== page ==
Massachusetts Chapter of the American College of Surgeons

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The Impact of Trainee Involvement in Bariatric Surgery on Patient Outcomes
Darian Hoagland MD1,3, Jaisa Olasky MD1,2, Tara S Kent MD1,3, R. Wesley Vosburg MD1,2
1Harvard Medical School, Boston, MA; 2Department of Surgery Mount Auburn Hospital, Cambridge, MA; 3Department of Surgery Beth Israel Deaconess Medical Center, Boston MA

Background: The number of bariatric operations performed in the US rises annually. Trainees must receive adequate experience in this field to ensure competency in future surgical generations. However, the safety of trainee involvement of these operations has been called into question. The aim of our study is to describe differences in outcomes between trainees and non-trainees as first assistants (FA) in sleeve gastrectomy (SG).
Methods: Utilizing the Metabolic and Bariatric Surgery Accreditation and Quality Improvement Program (MBSAQIP) database, all patients who underwent primary SG from 2015-2020 were identified. Statistical analysis included two-tailed t-tests and ?2-tests to evaluate the impact of trainees (residents and fellows) compared to non-trainees on post-operative morbidity and operative time.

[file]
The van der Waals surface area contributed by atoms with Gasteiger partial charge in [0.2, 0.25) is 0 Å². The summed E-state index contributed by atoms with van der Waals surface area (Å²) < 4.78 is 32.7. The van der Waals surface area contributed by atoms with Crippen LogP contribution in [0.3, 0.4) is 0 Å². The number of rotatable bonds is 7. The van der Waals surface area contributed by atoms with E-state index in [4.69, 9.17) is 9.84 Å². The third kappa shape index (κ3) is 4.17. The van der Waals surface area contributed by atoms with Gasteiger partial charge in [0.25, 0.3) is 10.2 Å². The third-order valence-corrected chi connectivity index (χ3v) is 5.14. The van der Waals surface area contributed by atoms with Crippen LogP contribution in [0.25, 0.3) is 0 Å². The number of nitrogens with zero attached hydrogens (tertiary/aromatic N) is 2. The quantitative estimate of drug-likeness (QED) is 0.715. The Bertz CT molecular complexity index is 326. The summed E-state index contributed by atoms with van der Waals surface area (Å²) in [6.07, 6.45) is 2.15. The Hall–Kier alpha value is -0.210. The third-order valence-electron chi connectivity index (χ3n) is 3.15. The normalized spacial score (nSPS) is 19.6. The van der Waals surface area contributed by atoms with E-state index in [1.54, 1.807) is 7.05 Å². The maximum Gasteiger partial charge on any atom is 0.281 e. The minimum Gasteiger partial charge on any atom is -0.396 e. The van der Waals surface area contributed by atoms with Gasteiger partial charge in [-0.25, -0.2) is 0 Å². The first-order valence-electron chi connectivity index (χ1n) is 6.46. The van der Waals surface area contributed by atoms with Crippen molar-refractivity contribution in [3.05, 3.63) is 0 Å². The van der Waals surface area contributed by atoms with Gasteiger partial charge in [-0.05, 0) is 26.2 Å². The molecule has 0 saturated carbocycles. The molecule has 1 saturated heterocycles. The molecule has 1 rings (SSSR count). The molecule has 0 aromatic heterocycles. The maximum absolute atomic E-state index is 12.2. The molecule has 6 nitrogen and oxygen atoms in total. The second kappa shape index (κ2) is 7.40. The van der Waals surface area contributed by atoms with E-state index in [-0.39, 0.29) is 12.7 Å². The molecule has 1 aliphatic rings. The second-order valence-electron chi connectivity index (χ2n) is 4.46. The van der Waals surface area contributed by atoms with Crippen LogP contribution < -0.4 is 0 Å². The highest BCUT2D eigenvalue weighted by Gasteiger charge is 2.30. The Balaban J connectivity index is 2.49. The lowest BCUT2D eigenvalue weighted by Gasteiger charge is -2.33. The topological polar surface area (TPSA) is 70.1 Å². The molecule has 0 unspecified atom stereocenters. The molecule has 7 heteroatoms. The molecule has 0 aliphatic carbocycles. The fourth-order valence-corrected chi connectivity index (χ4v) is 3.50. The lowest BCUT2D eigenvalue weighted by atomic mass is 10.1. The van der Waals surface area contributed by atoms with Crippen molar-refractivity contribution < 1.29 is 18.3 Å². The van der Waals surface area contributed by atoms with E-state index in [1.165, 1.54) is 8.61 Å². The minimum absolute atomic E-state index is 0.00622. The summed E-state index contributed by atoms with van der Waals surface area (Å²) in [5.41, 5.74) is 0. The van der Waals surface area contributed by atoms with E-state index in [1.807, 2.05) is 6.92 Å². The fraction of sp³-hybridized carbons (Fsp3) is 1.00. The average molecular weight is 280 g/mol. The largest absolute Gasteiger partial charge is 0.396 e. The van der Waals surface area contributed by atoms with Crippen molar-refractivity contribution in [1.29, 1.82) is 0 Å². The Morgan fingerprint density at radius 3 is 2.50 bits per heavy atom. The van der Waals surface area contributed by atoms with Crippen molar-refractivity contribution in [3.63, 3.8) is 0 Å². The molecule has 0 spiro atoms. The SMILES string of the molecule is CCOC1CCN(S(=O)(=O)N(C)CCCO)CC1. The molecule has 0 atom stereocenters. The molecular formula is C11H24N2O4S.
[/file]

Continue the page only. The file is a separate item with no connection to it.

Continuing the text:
Results: Of the total 559,324 cases, 25.8% were performed with trainees as FA. Operative length was 27.9% longer in trainee cases. In the trainee group, there was a higher risk of conversion to open procedure (OR 1.32), readmission (OR 1.19), and specific complications (cardiac arrest, myocardial infarction, progressive renal insufficiency, pulmonary embolism, sepsis, transfusion, intubation, UTI, VTE, ICU admission, and reintervention), though overall rates were < 1% in each group. No significant difference was seen in all other perioperative outcomes.
Conclusion: Trainee involvement in SG leads to longer operative times, but overall is not associated with a clinically significant increase in morbidity and mortality. Such findings should be used to counsel patients and shape realistic expectations for surgeons and hospitals. There is a role for focused bariatric surgery curriculum to lessen this gap.


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